Who, When, Where

Written by Paulus (Paul). Paulus was originally a fanatical Pharisee, persecuting, imprisoning, and even killing Christians for teaching what he thought was heresy, that Yeshua was the Anointed, (The Jewish Messiah). After meeting Yeshua in a miraculous way on the road to Damascus, Paulus became not just a Christian but one of Christianity’s most fervent preachers and teachers. He spent most of his life as an itinerant missionary, with all the life threatening perils that that brought with it, to the towns and cities which lay along the route between Jerusalem and Rome. Paulus died in Rome somewhere in the 60’sAD, and he wrote most of the letters which we have in the New Testament.
Paulus wrote this letter while he was still in prison or house arrest. So probably during his house arrest in Rome, around 61-62AD.


Philemon was a leader in the church at Colossae. Onesimus, (mentioned in the letter, and briefly in the letter to the Collossians), was a slave whom Paulus had met, and who had become a Christian through him, and somehow was no longer a slave.
It seems that he was Philemon’s physical brother, and it’s possible that he had wronged him somehow, and possibly been sentenced to slavery for the crime.
But either way, Paulus is asking Philemon to forgive him for any wrong he had done, and offering to repay any debt which Onesimus owed him.
It’s quite a challenge to forgive someone who has wronged us in a big way. But no more than Yeshua himself asks of all of us, “to be forgiven, because we have forgiven those who sinned against us”.

Before You Read

Has anyone ever done anything so wrong against you that you really can’t forgive them?

One small thing to note here. All the “you”s in this letter are singular. It’s a personal letter.
How would you feel if you received a letter like this, from a prominent Christian leader whom you deeply respected, about someone who had wronged you, and asking you to forgive them, and welcome them back into your life.

Do bad things happen to you much?
How do you feel when they do?
Do you ask God to make them stop?
Do you get angry with him for letting them happen?

Key Verses

Philemon 11

Onesimus, who used to be useless to you, but is now useful to both you and me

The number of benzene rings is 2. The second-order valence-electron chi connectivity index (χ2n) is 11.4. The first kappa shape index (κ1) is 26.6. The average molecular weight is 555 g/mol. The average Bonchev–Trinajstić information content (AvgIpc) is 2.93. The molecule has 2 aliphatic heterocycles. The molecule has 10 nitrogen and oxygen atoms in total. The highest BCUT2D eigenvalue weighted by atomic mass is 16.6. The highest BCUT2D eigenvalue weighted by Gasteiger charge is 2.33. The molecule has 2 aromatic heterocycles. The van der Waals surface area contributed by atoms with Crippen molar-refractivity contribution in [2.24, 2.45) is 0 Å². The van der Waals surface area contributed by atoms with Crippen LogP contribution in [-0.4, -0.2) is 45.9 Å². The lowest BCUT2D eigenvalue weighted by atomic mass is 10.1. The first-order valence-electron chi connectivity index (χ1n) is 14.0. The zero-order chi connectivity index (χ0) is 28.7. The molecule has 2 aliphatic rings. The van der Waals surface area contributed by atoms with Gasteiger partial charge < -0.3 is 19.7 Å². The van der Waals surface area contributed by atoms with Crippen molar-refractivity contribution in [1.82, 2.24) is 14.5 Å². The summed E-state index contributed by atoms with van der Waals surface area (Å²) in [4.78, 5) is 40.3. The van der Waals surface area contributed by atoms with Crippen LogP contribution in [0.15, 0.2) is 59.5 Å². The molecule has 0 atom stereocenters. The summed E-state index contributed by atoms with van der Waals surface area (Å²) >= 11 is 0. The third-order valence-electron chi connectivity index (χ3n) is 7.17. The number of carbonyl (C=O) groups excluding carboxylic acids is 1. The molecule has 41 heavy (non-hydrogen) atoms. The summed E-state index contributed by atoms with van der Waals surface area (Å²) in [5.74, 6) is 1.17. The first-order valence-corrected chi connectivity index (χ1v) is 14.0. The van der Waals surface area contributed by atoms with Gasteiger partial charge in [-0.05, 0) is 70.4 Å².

A nice little play on words. The name Onesimus means “useful”…
But also a powerful example of how becoming a Christian can totally turn people’s lives around. Someone who used to be useless, is now useful. And valued by those around him.
And a lesson to not judge or reject Christians by who they used to be.

Philemon 15

perhaps he was separated from you for an hour because of this, so that you might have him back forever, no longer as a slave, but more than a slave, a beloved brother…

This is such an important concept. We, (humans), tend to have a very short term view of life. We judge events as “good” or “bad” based on their short term impact on us.
God has a long term view of life. His judgement is based on how things will finish. Something which is “bad” in the short term, could well be “good” in the end.
Like useless Onesimus being sent away, but while there, became a Christian and now is coming back, useful.
Like Joseph being treated horribly by his jealous brothers, and exiled as a slave to Egypt. Betrayed by his master’s wife, when all he ever did was serve faithfully, and imprisoned. Being forgotten by the cupbearer and baker after they promised to mention him to Pharaoh.
Sounds bad right. He had several years of being treated like that. You wouldn’t blame him for wondering where God was, and why God was letting this happen. But he didn’t. He always trusted Yahweh.
And then he suddenly ends up as Pharaoh’s right hand man, and eventually saving his entire family, and the future Jewish nation!
Clearly from God’s point of view, these bad things had to happen to Joseph to bring about a massive future blessing for him, his family, and his entire people. (And actually, for us too!)
How about Yeshua? Lived a perfect life, but mercilessly and cruelly killed by the Romans as a political favour to the Jews. But bringing about the long term salvation of millions of people.
How about you? Too focused on what’s happening now? Or do you accept whatever comes your way because you trust Yahweh that he is using it to bring about blessing for the longer term.

Philemon 16

… no longer as a slave, but more than a slave, a beloved brother, especially to me, and how much more to you, both in the flesh and in the lord.

So, we know Onesimus is somehow no longer a slave. But also that he is both physically, and now also spiritually, the brother of Philemon.

Matthew 18:34-35

And his master was indignant, and handed him over to the tormentors until he’d repaid everything which was owed to him. In this way also, my heavenly father will do to you, unless each one of you pardons their brother, from your hearts, for their transgressions.

Yeshua said this to Jews, who had the Law. Our salvation comes from him, and is guaranteed. But what if it was dependent on you forgiving those who wrong you. Would you still be saved?

Matthew 6:12

And pardon us what we owe, since we also pardon our debtors.

That’s part of what we usually call “The Lord’s Prayer”. Are you really willing to pray that? That you only be forgiven because you have forgiven those who have wronged you?

After You Read

What verses really stood out to you?

How would you summarize this book in a sentence or two? What is it about? What is God trying to say to us?

Is there anyone you haven’t forgiven?
Perhaps they have done something as terrible as Onesimus - a crime which in those days carried the sentence of slavery. Perhaps they have done even worse. (Honestly if they have, my heart goes out to you. You should never have had to suffer that).

And how about your view of things which happen to you which you don’t like?
Can you see Yahweh’s long term view now?

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